Trojan-based attacks continue to be the biggest malware threat in February, but PDF exploits aren't far behind, according to several security reports.
About 1 in 290 e-mails in February were malicious, making the month one of the most prolific periods for the threats, according to Symantec's February 2011 MessageLabs Intelligence Report. The global ratio of spam in e-mail traffic was 81.3 percent, an increase of 2.7 percent since January, the report found. The recent decline in spam appears to have reversed for the time being, according to the report.
There was a lot of botnet activity in February, and the perpetrators appeared to be working together to some extent to distribute Trojans, according to Symantec. There were signs of integration across Zeus, Bredolab and SpyEye, as techniques associated with one malware family were being used by others, Symantec said in the report.
The attacks were well-timed and used carefully targeted techniques, suggesting a "common origin" for these infected messages. One day, the messages would be propagating mainly Zeus variants, followed by a day dedicated to distributing SpyEye variants and later with Bredolab, in an alternating pattern, according to Paul Wood, MessageLabs Intelligence senior analyst. By the middle of the month, the variants propagated simultaneously with an advanced package that evaded traditional antivirus detection, he said.
All the attacks used a .ZIP archive attachment containing malicious code. About 1.5 percent of blocked malware had malicious .ZIP attachments, and 79.2 percent of those files were connected to the Bredolab, Zeus and SpyEye attacks, researchers said.
Contrary to recent belief, Bredolab is not dead, as MessageLabs identified at least 40 variants of malware associated with Bredolab in February, accounting for at least 10 percent of e-mail-borne malware blocked by MessageLabs Intelligence that month.
SpyEye also appeared on FortiNet's Threat Landscape report for the first time, signaling new activity and techniques.
"We're likely to see similar ongoing activity by the SpyEye group, such as routine obfuscation of their data and command and control transmissions," said Derek Manky, senior security strategist at Fortinet. "SpyEye developers are also working to make their product more efficient in terms of management and automation, which is evidenced by the bot's new Automatic Transfer System."
Both GFI Software and Symantec researchers said Trojans were the main threat in February but that PDF exploits are on the rise. Trojans accounted for six of the top 10 malware threats of February, according to GFI Software's monthly report.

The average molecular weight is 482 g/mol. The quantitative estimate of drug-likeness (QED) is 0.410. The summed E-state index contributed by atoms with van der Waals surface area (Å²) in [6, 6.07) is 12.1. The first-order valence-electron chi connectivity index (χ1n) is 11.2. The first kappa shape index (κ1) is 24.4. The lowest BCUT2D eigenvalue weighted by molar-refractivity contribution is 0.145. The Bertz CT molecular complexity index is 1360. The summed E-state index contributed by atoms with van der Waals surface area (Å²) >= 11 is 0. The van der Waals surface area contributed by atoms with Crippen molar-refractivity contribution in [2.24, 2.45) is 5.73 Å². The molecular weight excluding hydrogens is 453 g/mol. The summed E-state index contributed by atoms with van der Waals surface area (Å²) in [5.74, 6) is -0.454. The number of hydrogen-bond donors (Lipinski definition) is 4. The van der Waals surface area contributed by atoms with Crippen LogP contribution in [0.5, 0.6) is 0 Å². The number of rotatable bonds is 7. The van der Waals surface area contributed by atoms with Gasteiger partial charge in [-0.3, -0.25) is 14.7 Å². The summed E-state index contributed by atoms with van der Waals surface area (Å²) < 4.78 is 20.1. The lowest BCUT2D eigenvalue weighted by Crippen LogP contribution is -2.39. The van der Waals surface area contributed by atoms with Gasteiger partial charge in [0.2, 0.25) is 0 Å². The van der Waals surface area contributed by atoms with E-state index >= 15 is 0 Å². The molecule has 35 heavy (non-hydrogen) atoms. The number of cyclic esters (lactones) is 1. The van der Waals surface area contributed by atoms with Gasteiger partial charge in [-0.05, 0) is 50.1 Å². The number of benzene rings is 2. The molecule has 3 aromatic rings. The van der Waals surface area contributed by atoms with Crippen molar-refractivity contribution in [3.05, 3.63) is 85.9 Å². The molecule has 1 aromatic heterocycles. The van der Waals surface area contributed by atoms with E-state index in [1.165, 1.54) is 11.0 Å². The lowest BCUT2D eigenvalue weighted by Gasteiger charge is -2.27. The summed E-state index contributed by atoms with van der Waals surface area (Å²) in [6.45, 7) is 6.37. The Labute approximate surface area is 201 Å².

Malicious PDF files now account for a larger proportion of document types used in attacks, according to Symantec. Based on current trends, Symantec predicted 76 percent of targeted malware could be used for PDF-based attacks by mid-2011.
"PDF-based targeted attacks are here to stay and are predicted to worsen as malware authors continue to innovate in the delivery, construction and obfuscation of the techniques necessary for this type of malware," Wood said.
China was the most spammed country in February, followed by the United States, Canada and the United Kingdom. Spam levels were 81.4 percent for the United States, compared with China's 86.2 percent. The most spammed industry sector continued to be the automotive sector, with 84.3 percent of e-mail, followed by education and pharmaceuticals.
However, governmental organizations were the most targeted for malware, with 1 in 41.1 e-mails being blocked as malicious, according to Symantec.
While virus activity increased slightly, the volume of e-mails with links to malicious Websites declined from January, Symantec said. Of the malicious domains blocked in February by MessageLabs Intelligence, 38.9 percent were new, a decline of about 2 percent since January, Symantec said. An average of 4,098 new Websites harboring malware was identified per day, a decrease of almost 14 percent since January, according to the report.
Despite more malware flooding networks, actual infection rates may be dropping, Panda Security researchers said. The security firm based its results on data gathered by Panda ActiveScan, a free online scanner available on the company's Website. Of the computers scanned in February, only 39 percent were infected with malware, compared with 50 percent in January, Panda Security said. Of the infected computers, Trojans were the most common malware found; they are responsible for 61 percent of infections.